The truth is that California outstrips the United States and the rest of the world in many areas. This is especially important for the renewable energy sector, which is the fastest growing business in California and Germany. In this business, the market value of Californian companies has grown 731% in the last three years, or 1.74 times that of German companies, according to Bloomberg. Some notable examples include Freemont-based Enphase Energy Inc., a provider of solar energy and storage solutions. is a 916% increase from the 410% returned by PNE AG, a wind farm manufacturer in Cuxhaven along Germany’s North Sea coast.

The difference between Corporate California and Corporate Germany is most evident in their top three sectors. Sales of California tech hardware, media and software have increased 63%, 95% and 115% over the past three years, respectively, boosting market capitalization by 184%, 54% and 58%, according to Bloomberg. In Germany, prices for health care, consumer and industrial products were volatile, rising by 43%, falling by 2% and 7%, respectively. The market price increased slightly by 40%, 8% and 10%.

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California 3’s growth advantage is also reflected in the comparison of the top 10 companies. Google’s parent company Alphabet Inc., Apple Inc., Visa Inc. led by firms turning $100 in sales into $49 in profit, which will see revenue rise 8 percent after last year’s 34 percent increase. They increased employment by 10 percent. Germany, led by SAP SE, Deutsche Telekom AG and Siemens AG, will sell 4% more products in 2023 than 10% growth in 2021, earning $44 per $100 in sales. According to Bloomberg, Germany’s labor force contracted by an average of 2 percent. Of course, Germany had a great influence on the Ukrainian war.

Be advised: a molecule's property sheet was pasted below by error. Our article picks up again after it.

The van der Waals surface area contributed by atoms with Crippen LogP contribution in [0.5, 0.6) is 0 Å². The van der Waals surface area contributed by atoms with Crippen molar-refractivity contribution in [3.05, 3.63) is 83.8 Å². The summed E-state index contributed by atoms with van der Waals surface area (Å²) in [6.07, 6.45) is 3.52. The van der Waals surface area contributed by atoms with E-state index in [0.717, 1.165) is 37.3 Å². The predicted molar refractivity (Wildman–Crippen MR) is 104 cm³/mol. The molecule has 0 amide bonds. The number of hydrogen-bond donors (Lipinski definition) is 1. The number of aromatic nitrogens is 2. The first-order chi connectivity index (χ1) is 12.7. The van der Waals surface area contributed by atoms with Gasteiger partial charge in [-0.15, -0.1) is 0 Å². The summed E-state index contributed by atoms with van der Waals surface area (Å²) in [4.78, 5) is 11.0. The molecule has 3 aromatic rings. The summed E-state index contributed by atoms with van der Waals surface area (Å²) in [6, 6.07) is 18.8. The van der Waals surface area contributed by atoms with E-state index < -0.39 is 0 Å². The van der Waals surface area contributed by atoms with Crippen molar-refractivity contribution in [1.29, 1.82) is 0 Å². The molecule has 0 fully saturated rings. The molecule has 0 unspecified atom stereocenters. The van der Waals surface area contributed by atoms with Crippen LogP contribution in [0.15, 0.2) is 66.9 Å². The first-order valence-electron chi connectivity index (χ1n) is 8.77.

However, with a population of 40 million, California’s economy punches above its weight on the world stage. Job creation is a particularly strong area, with the unemployment rate falling to 3.9% in July, the lowest since records began in 1976, after rising to 4.1% in August. The state has a 3.5% gap across the nation, the lowest since August 2021, and the first time since 2006 that California’s unemployment rate fell below that of Texas (the two largest nonfarm payrolls states). The state’s unemployment rate exceeded Germany’s by almost one percentage point, the highest since February 2020, according to Bloomberg.